We engineered our early demonstrations so that other utilities could safely and easily run trials of the AEG approach using standard interoperability protocols. Now our group is considering the additional challenges that AEGs will face when we scale up and when we transition from Holy Cross Energy's rural deployment to the grid of a dense city. We're now studying what this idea will look like throughout an energy system—within a wind farm, inside an office building, on a factory complex—and what effects it will have on power transmission and distribution. We're also exploring the market mechanisms that would favor AEGs. It's clear that broad collaboration across disciplines will be needed to push the concept forward.
Our group at NREL isn't the only one looking at AEGs. Researchers at a number of leading universities have joined NREL in an effort to build the foundational science behind AEGs. Emiliano Dall'Anese of the University of Colorado, Boulder; Florian Dörfler of ETH Zurich; Ian A. Hiskens of the University of Michigan; Steven H. Low at Caltech's Netlab; and Sean Meyn of the University of Florida are early contributors to the AEG vision and have participated in a series of workshops on the topic. These collaborations are already producing dozens of technical papers each year that continue to build out the foundations for AEGs.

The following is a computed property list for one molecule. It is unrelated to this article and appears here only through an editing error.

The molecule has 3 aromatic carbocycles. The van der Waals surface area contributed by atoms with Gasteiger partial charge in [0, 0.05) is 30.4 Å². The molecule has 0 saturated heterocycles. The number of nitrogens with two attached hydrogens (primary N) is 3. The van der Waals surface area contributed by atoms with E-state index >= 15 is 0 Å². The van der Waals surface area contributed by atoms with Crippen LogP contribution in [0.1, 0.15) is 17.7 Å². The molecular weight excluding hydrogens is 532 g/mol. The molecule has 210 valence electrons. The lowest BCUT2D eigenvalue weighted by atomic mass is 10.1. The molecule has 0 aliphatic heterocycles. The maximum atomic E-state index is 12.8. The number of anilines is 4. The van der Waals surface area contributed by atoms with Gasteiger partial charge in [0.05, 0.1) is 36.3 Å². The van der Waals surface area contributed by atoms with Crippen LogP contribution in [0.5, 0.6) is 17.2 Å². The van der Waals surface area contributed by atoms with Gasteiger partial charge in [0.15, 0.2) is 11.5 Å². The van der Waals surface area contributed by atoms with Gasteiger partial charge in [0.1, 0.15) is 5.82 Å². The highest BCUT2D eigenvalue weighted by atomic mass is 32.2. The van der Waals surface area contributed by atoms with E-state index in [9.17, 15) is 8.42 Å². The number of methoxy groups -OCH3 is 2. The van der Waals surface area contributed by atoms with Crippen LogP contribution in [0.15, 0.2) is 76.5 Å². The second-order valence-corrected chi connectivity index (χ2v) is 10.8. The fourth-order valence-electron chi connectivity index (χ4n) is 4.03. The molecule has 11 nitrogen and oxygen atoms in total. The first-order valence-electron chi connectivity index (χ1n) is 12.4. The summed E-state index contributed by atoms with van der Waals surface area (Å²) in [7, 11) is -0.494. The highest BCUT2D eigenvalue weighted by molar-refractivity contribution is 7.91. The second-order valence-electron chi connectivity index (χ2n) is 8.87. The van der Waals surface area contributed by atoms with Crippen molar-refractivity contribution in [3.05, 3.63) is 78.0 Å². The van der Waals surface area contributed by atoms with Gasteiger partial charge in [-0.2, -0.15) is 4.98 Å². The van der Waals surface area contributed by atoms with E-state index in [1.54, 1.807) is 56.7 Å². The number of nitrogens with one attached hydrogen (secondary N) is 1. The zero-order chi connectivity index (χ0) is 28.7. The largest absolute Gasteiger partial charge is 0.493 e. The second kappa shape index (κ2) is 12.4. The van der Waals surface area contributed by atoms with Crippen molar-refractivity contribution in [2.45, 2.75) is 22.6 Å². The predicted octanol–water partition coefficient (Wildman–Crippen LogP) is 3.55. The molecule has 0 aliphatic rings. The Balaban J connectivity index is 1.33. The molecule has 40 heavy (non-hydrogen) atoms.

Within NREL, the circle of AEG contributors is also expanding, and we're looking at how the concept can apply to other forms of generation. One example is wind energy, where an AEG-enabled future means that control techniques similar to the ones deployed at Stone Edge Farm and Basalt Vista will autonomously manage large wind farms. By taking a large problem and breaking it into smaller cells, the AEG algorithms drastically reduce the time needed for all the turbines to come to a consensus on the wind's direction and respond by turning to face into the wind, which can boost the total energy production. Over the course of a year, that could mean millions of dollars of added revenue for the operator.
In our research, we're also considering how to optimally integrate the variable supply of wind energy into a bigger cell that includes other energy domains. For example, if a building's energy management system has access to wind forecasts, it could shift its load in real time to match the available wind power. During an afternoon lull in wind speed, the building's air-conditioning could be automatically adjusted upward a few degrees to reduce demand, with additional power drawn from battery storage.
We're also looking at communications infrastructure. To achieve the fast response required by an AEG cell, communications can't be clogged by simultaneous connections to millions of devices. In a new NREL partnership with the wireless company Anterix, of Woodland Park, N.J., we're demonstrating how a dedicated LTE network for device communications would operate.